An Owners View

On this page you will find information about dog ownership straight from an owners point of view. It will include the negative as well as the positive of owning certain breeds, puppies and rescue dogs. All statements are direct from owners in my classes. If you are thinking of getting a new dog please read the following.

Flatcoated Retrievers

Many Flatcoat owners refer to the breed as ‘Happy Flatties’ for that is exactly what they are. What a problem those happy tails can be.  Flatcoats wag non-stop, they enjoy the sound of the tail beating against a radiator, a cupboard door, a table leg, but soon the tail can be damaged.  I also soon learned about the flattie’s commitment to water, when at 3 months old my puppy leapt into a canal and swam for joy.  We hoisted him out as soon as we could and he promptly leapt back in. On another occasion he almost pulled my husband into a lake.  As well as water, they enjoy mud, dirty ditches, getting wet in the rain – a wet flattie is a happy flattie – and then to complete the picture they enjoy nothing more than giving you a hearty greeting when they are wet through and filthy creating a waggy mud trail 3ft high up the kitchen units. I can say that the two flatties we had from puppies were easy to train because we started young and we found them quick and willing to learn.   The Flatcoat who is left to his own devices, like many dogs, will be quick to learn to do his own thing and learn it well!

Lynne (owned by flatties for 22 years)

Hungarian Wirehaired Vizsla

I have found the wire Vizsla to be affectionate with the family but can be wary of strangers (sometimes in a vocal way). They are an excellent warning system as they like the sound of their own voice and can pick up something or someone suspicious a mile away, although it may just be an odd looking tree stump! They are a dog who forms a real partnership in regards to training but due to their high intelligence get bored easily. They are not good at doing things for the sake of it. This is most definitely a house dog and usually a ‘on the bed dog’ too. When around other dogs they are not afraid to stick up for themselves, but are not keen on fighting.

Sam (owned by 2 HWV)

Golden Retriever

Goldies. Big, hairy, lovable clowns. All of ours have had unique characters but all very social animals both with people and other dogs. They are not usually noisy dogs, but can be stubborn ( in a nice way!) Be prepared for hairs floating gently around the room, their hair is much finer than Labradors and will collect in corners! Biddable and can be trained with the right encouragement which is usually food , so they can gain weight easily. They need to be trained young to walk well on the lead as they are deceptively strong dogs, once, a friend who owned a Rottie was dragged across a field by one of our goldies. They enjoy a good roll on their backs, we have had three that used to perform synchronized rolls which is fun to watch as long as it’s not on a muddy mole hill.  They usually develop a habit of carrying something on a walk as they get older – ball, stick, toy, half a tree, child’s dummy or any other object that they think is the best find in the world. Be prepared to get addicted to this breed.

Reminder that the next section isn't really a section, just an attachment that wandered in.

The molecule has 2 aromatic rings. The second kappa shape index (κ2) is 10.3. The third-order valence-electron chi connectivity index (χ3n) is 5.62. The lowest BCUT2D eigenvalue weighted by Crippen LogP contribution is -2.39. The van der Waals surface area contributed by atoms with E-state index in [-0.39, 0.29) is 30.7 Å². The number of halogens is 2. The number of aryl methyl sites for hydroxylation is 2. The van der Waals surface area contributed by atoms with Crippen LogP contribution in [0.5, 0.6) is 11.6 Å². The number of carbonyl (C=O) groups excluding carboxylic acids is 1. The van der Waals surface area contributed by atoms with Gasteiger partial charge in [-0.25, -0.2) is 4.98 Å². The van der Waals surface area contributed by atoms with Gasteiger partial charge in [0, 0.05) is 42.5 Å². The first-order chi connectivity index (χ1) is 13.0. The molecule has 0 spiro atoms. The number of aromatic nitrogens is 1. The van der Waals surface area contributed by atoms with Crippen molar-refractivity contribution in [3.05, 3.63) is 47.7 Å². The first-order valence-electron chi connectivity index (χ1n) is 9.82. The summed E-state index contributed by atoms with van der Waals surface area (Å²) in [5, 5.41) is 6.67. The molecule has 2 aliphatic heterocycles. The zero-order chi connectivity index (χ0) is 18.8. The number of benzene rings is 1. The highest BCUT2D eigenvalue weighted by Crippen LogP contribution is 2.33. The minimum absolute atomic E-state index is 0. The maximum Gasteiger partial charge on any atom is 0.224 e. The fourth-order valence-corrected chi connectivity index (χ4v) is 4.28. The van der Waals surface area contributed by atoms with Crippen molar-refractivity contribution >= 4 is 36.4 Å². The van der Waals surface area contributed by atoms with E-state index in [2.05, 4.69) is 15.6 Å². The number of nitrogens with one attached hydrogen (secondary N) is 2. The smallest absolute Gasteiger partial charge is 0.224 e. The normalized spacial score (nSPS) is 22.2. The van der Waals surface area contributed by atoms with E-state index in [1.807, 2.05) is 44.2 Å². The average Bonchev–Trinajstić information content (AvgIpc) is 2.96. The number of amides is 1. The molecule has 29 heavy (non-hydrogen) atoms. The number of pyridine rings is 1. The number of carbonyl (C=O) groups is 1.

Denise & Rob (owned by Goldies for nearly 30 years)

What if you’ve not got decades of experience?  Well, nothing you read or anything other Golden people say is going to prepare you for the impact on heart and home a Goldie will bring.  From Day 1, that little fluff-pup is carrying out its own training and conditioning – of you!  No matter how much you may think that you are training your Golden; its acceptance of your commands, your do’s and don’ts, is just a ruse.  Those big brown eyes and independently moving eyebrows are assessing you constantly.  Your kitchen will never be so tidy; they’re not called “counter cruisers” for nothing.  That gentle muzzle-nuzzle isn’t love; your paper hankie is being lifted out of your pocket.  Socks and gloves make way better chew toys than the most expensive Kong.  Ever tried to see how long you can keep a Polo Mint in your mouth?  Your Golden pal can keep a baby duckling in there for much longer, without crunching!  That’s a high value treat blackmail job; she gets sardines in olive oil, you get a soggy suffocated bird.  Just spent out on a lovely trim, wash and groom for your best pal?  Within thirty seconds, or thirty yards, that new look is having a mud bath in a greasy puddle.  If you’re really lucky, ‘eau-de-dog’ is also replaced by ‘eau-de-fox poo’.  Remember, a wet muddy Golden is a happy Golden.  But, dear friend, all that counts for nothing, nada, zilch, because your Golden loves people, and most importantly loves you.  When that warm Golden “Jason’s Magic Fleece” of a dog is lying next to you on the sofa with its head in your lap, snoring gently, all is well.  And as Golden ‘owned by’s’ will attest, when your Goldie does that ecstatic wiggle-wriggle on its back, you and he/she are laughing!